Trees for Health is very supportive of forest gardening, which was pioneered in temperate regions by Robert Hart in the early 1960s. Today research continues into plants that are useful and edible as a basis for sustainable and diverse food systems by organisations such as the Agroforestry Research Trust and Plants for a Future.
The work of agroforestry develops the use of species from all over the world. Trees for Health focused initially on the restoration of native trees and woodland in South Devon, to address both the lack of trees in our landscape and the forgotten use of native species as foods and remedies. Alongside this, we are now planting areas of agroforestry and therefore species of non-natives and specific cultivars that will provide food, dyes, weaving materials, medicines and wood.
One of our autumn activities is to collect seeds from the local area and to sow them in tree nurseries. We then plant these by agreement with landowners into the landscape. This can be single trees, planting hedges, planting in urban areas or creating new woodland. We are particularly keen to link up existing areas of fragmented woodland, which enables dispersal and colonisation of otherwise isolated populations of plants and animals.
We will also work with landowners to allow areas of natural regeneration of woodland.
In our first winter season (04/05) we planted 1500 trees and shrubs with 2 landowners. We will be looking after these trees for years to come by carrying out weeding and maintenance.
The species planted include hawthorn, blackthorn, sea buckthorn, holly, gorse, spindle, wych elm, wayfaring tree, rowan, guelder rose and ash. There is a predominance of hawthorn and blackthorn as they are suitable for exposed hedges and these two species already grow on the established hedgebanks together with gorse, holly, ash and the less common spindle tree and wych elm. Hawthorn and blackthorn provide haws and sloes for future harvest. Rowan and guelder rose provides berries and sea buckthorn has fruits that are a very good source of Vitamin C and are loved by birds. All the trees can provide sources of seeds for growing new trees in the future. The stems of the Wayfaring tree can be used for twine but the berries are not very acceptable to our stomachs or palates!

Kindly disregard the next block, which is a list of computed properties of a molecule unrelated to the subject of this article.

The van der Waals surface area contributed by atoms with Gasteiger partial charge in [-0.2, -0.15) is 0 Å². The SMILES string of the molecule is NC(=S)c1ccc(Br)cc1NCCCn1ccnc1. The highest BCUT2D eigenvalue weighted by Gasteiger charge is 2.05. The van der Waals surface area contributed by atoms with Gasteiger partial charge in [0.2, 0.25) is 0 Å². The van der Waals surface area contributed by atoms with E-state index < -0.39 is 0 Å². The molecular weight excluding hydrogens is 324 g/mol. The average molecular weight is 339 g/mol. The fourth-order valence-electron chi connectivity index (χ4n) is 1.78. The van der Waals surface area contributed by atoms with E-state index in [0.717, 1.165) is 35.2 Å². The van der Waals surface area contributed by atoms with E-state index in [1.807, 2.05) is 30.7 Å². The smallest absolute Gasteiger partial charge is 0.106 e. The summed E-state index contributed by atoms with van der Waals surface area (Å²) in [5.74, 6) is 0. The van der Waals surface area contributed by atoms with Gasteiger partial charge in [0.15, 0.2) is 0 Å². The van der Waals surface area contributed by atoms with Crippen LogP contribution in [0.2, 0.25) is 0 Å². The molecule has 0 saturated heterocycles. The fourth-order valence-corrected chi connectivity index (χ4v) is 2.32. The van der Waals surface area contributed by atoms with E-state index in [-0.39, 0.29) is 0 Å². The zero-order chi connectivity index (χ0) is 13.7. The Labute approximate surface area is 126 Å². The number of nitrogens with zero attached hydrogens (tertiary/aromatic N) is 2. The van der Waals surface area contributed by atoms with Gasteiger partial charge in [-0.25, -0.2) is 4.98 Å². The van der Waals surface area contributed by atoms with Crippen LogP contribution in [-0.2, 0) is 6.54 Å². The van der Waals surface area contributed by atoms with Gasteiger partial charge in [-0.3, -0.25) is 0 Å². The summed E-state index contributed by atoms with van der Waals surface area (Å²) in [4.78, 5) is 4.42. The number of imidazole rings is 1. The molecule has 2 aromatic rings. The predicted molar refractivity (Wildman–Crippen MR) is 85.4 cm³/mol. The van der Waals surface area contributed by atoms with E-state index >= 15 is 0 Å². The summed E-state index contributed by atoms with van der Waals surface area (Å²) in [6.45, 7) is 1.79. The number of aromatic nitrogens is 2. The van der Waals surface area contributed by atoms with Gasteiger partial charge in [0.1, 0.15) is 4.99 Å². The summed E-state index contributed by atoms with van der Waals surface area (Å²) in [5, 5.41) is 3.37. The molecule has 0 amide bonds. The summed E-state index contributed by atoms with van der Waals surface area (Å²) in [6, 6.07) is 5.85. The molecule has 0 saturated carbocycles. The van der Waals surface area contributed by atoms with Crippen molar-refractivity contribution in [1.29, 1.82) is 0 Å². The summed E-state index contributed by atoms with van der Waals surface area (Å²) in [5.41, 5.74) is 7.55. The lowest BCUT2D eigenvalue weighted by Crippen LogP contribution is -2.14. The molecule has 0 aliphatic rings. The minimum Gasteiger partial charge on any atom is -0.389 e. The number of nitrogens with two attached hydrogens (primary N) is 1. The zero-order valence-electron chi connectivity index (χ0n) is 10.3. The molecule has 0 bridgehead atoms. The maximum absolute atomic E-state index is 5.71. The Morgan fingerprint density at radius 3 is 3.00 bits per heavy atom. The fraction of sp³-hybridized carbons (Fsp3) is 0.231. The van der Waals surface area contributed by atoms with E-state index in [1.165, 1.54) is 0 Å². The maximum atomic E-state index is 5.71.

Bordering this meadow will be the new woodland providing in future years a woodland habitat for mammals, birds, insects, mosses, ground cover plants and fungi. The ecological diversity is therefore being increased here. The trees also border existing hedges where trees and shrubs grow thereby linking up hedges and extending the habitat, thereby allowing greater movement of plant and animal species. The site is also the entrance to Beenleigh Meadows and borders the small parking area. The trees will shield the site from vehicle noise and fumes and also provide a beautiful welcoming area to visitors for volunteer activities and events. The trees are being fenced off from grazing stock with gates for access.
The species planted at Beenleigh include oak, ash, birch, rowan, crab apple, wild cherry, spindle, hawthorn, hazel and dog rose. Oak, ash and birch provide the main canopy trees although birch is a quick growing pioneer species that may later give way to the oak and ash. The acorns can be used as a crop for making acorn coffee and for raising news saplings. Rowan, crab apple and wild cherry are smaller trees that will grow alongside and nearby the canopy trees. They all provide berries and fruits for use in autumn recipes such as jams, jellies and chutneys. Spindle is a small tree and although all parts are poisonous, non-food uses include charcoal, seed oil for soaps and the wood, which is very hard and useful for making spindles, knitting needles and toothpicks. The hawthorn, hazel and dog rose are being planted on the exposed edge to provide a thicket of shrubs as shelter for the woodland area. These species will provide us with haws for chutney and rosehips and we hope to harvest some of the hazelnuts before the squirrels.
Most of the species that we are planting have medicinal properties. See Tree Foods and Remedies for more information.